German Stollen

Our recipe is based on Dresden tradition of this wonderful Christmas bread. Crunchy hazelnuts, chocolate chips, red currants and cherries are sometimes added in other regions of Germany or Austria. I find the configuration below very rich already and already very satisfying. The whole process may be long, but, well, you do not do it very often – usually once a year. When you decide to make it, make more than one. The effort will be hugely rewarded!

Macerating fruit in rum can be done much ahead of time (my German friend chef has a big jar full and ready across the whole winter.)

Rising with yeast will depend on the temperature of the kitchen, and the quality of yeast. The good thing is that you do not have to watch it grow, Cover, leave and check every hour or two.

Stollen can be kept for a long time if well wrapped and stored in a slightly humid, cool place (10-15° C / 50-60° F) – some cellars, for example, or in the basket in the lower part of the refrigerator. It will not last in an overly warm location.

The ingredients below will produce one traditional tiangular German stollen loaf (40cm/16 inch). I usually make twice the recipe and end up with three smaller loaves (each about 28 cm/10.5 inch long), excellent for Christmas gift giving.

  • 375 g (2 1/2 to 3 cups) flour
  • 175 g (6 oz.) marzipan (home made works very well)
  • 175 ml (3/4 c.) milk
  • 75 g (1/4 c.) candied lemon and orange peel
  • The zest of one lemon
  • 75 g (1/4 c.) raisins
  • 150 g butter + more for brushing and greasing the baking sheet
  • 40 g (2/3 c.) almonds
  • 40 g (2/3 cup) walnuts
  • a few spoonfuls of rum (or other fruit-based alcohol – I used Nalewka Sliwkowa with excellent results) The amount depends on the volume of your dried/candied fruit – must be enough to almost cover the fruit when macerating
  • 50 g. sugar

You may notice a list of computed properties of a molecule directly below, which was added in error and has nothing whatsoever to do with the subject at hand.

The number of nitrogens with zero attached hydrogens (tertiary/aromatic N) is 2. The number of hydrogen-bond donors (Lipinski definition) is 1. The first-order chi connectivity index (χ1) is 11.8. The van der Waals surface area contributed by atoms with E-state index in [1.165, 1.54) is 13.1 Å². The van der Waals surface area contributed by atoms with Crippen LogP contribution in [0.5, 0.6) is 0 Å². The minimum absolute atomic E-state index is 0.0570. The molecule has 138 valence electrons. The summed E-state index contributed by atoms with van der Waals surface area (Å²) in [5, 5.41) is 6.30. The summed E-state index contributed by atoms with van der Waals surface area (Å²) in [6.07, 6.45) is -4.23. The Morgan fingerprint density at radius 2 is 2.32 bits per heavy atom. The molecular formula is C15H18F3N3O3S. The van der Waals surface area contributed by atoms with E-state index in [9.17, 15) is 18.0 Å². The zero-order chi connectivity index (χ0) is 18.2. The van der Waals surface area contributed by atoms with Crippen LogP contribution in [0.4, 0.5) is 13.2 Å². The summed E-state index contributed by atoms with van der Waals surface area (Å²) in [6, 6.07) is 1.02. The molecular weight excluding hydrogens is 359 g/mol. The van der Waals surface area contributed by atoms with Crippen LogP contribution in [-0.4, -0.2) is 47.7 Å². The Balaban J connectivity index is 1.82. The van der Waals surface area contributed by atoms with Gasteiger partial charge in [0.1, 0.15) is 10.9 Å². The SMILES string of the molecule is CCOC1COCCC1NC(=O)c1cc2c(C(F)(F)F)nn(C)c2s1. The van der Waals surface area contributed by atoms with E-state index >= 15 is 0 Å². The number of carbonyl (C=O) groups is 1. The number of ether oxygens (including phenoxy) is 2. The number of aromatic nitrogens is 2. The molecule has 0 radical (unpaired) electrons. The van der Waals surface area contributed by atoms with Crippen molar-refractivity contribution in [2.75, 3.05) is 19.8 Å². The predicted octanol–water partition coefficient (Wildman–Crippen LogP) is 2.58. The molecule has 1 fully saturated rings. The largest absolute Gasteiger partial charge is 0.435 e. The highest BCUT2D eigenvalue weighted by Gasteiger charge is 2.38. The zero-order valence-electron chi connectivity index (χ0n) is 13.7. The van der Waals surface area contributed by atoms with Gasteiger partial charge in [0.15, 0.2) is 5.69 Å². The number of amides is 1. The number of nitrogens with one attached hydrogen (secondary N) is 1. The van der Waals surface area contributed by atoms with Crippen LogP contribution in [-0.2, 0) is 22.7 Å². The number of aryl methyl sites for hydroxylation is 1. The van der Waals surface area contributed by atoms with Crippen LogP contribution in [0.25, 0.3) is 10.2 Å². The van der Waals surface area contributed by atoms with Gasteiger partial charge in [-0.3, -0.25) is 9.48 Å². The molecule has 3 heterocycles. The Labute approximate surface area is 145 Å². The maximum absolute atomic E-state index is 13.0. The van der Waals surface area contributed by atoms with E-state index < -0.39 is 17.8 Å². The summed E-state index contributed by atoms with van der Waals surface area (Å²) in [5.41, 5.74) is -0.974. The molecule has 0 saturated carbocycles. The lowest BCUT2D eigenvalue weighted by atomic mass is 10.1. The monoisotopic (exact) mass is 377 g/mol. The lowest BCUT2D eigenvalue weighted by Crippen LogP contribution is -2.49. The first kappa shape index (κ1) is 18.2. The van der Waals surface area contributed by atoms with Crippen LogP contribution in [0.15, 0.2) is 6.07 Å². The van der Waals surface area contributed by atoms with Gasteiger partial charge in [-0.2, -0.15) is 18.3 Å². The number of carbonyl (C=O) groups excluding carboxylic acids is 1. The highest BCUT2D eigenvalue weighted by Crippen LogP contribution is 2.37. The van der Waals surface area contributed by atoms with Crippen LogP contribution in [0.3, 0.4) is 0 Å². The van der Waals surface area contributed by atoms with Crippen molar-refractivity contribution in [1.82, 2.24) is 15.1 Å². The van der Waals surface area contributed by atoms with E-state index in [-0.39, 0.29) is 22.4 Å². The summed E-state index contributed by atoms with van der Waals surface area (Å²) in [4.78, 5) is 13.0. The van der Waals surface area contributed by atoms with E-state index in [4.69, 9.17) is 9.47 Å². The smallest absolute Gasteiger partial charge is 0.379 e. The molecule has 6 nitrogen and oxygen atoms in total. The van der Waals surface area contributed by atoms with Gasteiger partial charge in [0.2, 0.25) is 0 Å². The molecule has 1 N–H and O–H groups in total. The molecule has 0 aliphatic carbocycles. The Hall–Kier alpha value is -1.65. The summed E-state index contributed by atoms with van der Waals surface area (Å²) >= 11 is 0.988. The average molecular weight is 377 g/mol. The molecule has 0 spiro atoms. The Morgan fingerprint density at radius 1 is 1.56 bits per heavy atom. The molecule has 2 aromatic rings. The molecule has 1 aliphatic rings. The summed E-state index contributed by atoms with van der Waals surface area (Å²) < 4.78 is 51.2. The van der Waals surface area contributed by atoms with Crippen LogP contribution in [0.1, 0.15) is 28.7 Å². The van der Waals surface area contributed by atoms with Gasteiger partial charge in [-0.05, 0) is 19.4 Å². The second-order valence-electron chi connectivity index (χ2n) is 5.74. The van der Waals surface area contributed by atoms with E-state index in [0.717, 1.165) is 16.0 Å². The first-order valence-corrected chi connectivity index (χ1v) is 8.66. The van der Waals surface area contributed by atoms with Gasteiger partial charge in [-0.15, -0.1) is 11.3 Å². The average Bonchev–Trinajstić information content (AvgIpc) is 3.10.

• 1/2 tbsp. cinnamon
  • 1/2 tbsp. nutmeg
  • Seeds of 3 cardamom pods, crushed
  • 1 packet of dry yeast  (18g live yeast)
  • 1 beaten egg
  • A pinch of salt
  • Icing sugar

Preparation

  1. Combine the fruit, peel and zest with the rum to macerate;

If using live yeast,

  1. in lukewarm ¼ cup milk gently fold yeast, with 1 tsp of sugar
  2. set aside for a few minutes in a warm place
  3. in a bowl, combine the flour, salt, cinnamon, nutmeg and cardamom;
  4. once the yeast has grown (twice the volume), make a well in the centre of flour mixture, pour in the yeast mixture, cover with flour, leave for a minute or two, until the yeast re-surfaces
  5. move to step 9

If using dry yeast

  1. in a bowl, combine the flour, salt, cinnamon, nutmeg, yeast and cardamom;
  2. move to step 9
  1. beat the egg
  1. place half of the butter, milk and sugar in a small saucepan; heat gently until the sugar is dissolved;
  2. make a well in the centre; pour the melted butter mixture and the eggs into the well; knead all the ingredients together for 5 minutes to form a smooth, supple dough; if the dough is too sticky, add a little more flour;
  3. cover with greased paper and leave to rise for 3 hours, until the dough has doubled in volume
  4. melt remaining butter
  5. add melted butter to raising dough
  6. strain the fruit – if you want you can drink the remaining liquid
  7. add the macerated fruit, peel, zest and almonds to the dough
  8. knead again
  9. leave covered for some more time (1-2 hours in my cold kitchen, on the top of the fridge)
  10. Set the oven to 190° C (375° F)
  11. knead the dough again on a floured surface; roll out into a 25 cm (10″) square;
  12. spread the marzipan over the centre; fold each side over to form a rectangle;
  13. turn over and place on a buttered baking sheet; cover tightly with aluminum foil (to be removed after some 35-40 minutes)
  14. place into a preheated oven and bake for approximately 50-60 minutes, or until the bread is nicely browned and produces a hollow sound when the bottom is rapped; marzipan insert makes the usual ‘wooden stick’ test not very reliable;
  15. remove from the oven; brush with melted butter; sprinkle with icing sugar.
  16. Allow the loaves to cool completely before you slice and serve them, or before you wrap them very tightly in parchment paper/foil/plastic bags to store in a COOL place…  ENJOY!

 

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